When Craig joined WRI in 2002, he managed the Green Power Market Development Group, a coalition of a dozen Fortune 500 companies that helped pioneer corporate energy markets in the United States. This initiative won a U.S. EPA Innovation Award in 2004.

Craig spent five years as a management consultant with McKinsey & Company in Chicago and Copenhagen. He holds a Masters degree in Environmental Change & Management from Oxford University. While at Oxford, he also earned a Master’s degree in Philosophy, Politics, & Economics with an emphasis on environmental economics while on a Rhodes Scholarship.

Frank Martin Seifert, Focal point for land and forest services, European Space Agency

Frank Martin Seifert has a background in microwave engineering and remote sensing with focus on land application and climate change. He has been working for the European Space Agency at ESRIN/Frascati, Italy since 2000 as Earth Observation application engineer. Frank Martin has been ESA’s focal point for land and forest services from local to continental scale for Copernicus, which contributed to the specification of the Sentinel-1 and -2 satellites. His current interest lies in the use of remotely sensed data supporting developing countries to measure, report and verify the status of their forests in the framework of REDD+. To maximize the information value and impact of satellite images he is working on systematic space data coordination in GEO’s Global Forest Observation Initiative (GFOI) and advocates for ESA Earth Observation at UNFCCC.

Adriane Esquivel Muelbert, School of Geography, Earth and Environmental Sciences, Lecturer in Global Forest Ecology

Adriane Esquivel Muelbert investigates how forests respond to different global change forces and what the implications of these responses are on biodiversity and global biogeochemical cycles. Her work demonstrates the importance of drought tolerance in shaping diversity and composition across Neotropical tree communities and provides evidence that Amazonian forests are changing as a result of the increase in water stress and atmospheric CO2. More recently, she has focused on tree mortality and how tree death varies across large geographical scales.

Stuart Davies, Director of ForestGEO and Frank H. Levinson Chair, Senior Staff Scientist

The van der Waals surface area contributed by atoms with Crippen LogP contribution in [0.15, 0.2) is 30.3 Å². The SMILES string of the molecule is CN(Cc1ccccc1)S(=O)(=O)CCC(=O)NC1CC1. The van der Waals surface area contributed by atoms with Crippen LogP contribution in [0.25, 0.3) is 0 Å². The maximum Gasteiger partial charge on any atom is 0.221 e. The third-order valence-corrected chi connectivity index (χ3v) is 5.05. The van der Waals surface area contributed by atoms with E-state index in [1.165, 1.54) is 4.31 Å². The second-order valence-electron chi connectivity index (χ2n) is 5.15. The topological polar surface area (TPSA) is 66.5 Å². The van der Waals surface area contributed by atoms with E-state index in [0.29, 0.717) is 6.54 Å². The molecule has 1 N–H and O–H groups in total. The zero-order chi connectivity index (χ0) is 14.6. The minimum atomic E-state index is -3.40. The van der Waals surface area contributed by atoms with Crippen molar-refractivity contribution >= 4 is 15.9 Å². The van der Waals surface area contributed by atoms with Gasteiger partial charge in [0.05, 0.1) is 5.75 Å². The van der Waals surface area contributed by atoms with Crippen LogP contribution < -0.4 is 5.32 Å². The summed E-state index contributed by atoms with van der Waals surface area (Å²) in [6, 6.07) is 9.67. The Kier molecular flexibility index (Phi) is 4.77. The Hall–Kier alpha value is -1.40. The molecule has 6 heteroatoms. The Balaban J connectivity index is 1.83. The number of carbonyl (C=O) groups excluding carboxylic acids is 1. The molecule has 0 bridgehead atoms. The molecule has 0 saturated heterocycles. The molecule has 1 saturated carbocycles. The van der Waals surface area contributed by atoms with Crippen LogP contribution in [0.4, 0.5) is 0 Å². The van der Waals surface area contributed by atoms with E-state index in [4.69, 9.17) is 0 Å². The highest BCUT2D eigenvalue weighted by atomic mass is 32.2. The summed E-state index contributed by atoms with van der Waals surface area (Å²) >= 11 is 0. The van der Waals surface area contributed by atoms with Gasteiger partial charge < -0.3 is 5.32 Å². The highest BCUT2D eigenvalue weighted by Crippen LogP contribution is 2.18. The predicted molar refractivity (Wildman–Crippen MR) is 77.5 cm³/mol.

Dr. Stuart Davies‘ research investigates ecological and evolutionary influences on variation in rainforest communities across the tropics to understand broad-scale patterns in the diversity and dynamics of tropical rainforests and predict how global change will affect tropical rainforests. He leads the Smithsonian Forest Global Earth Observatory (ForestGEO), a global network of 76 large-scale forest research sites in 29 countries. As the largest of its kind in the world, ForestGEO complements the efforts of the modeling community and the space-borne observational community, and provides an extraordinary opportunity to revolutionize our understanding of one of Earth’s most biologically complex and important systems. Stuart received his PhD. from Harvard University in 1996.

Josh Tewksbury, Ira Rubinoff Director, Smithsonian Tropical Research Institute

Dr. Joshua Tewksbury is the Ira Rubinoff Director of the Smithsonian Tropical Research Institute (STRI). Headquartered in Panama City, Panama, with field sites around the world, STRI furthers the understanding and public awareness of tropical biodiversity and its importance to human welfare. In addition to its resident scientists and support staff, STRI’s facilities are used annually by some 1,400 visiting scientists, pre- and postdoctoral fellows, and interns from around the world. Tewksbury is an ecologist, evolutionary biologist, and conservation biologist, with more than two decades of research in conservation, biodiversity, and climate change, as well as nearly a decade of executive leadership experience at international research institutes.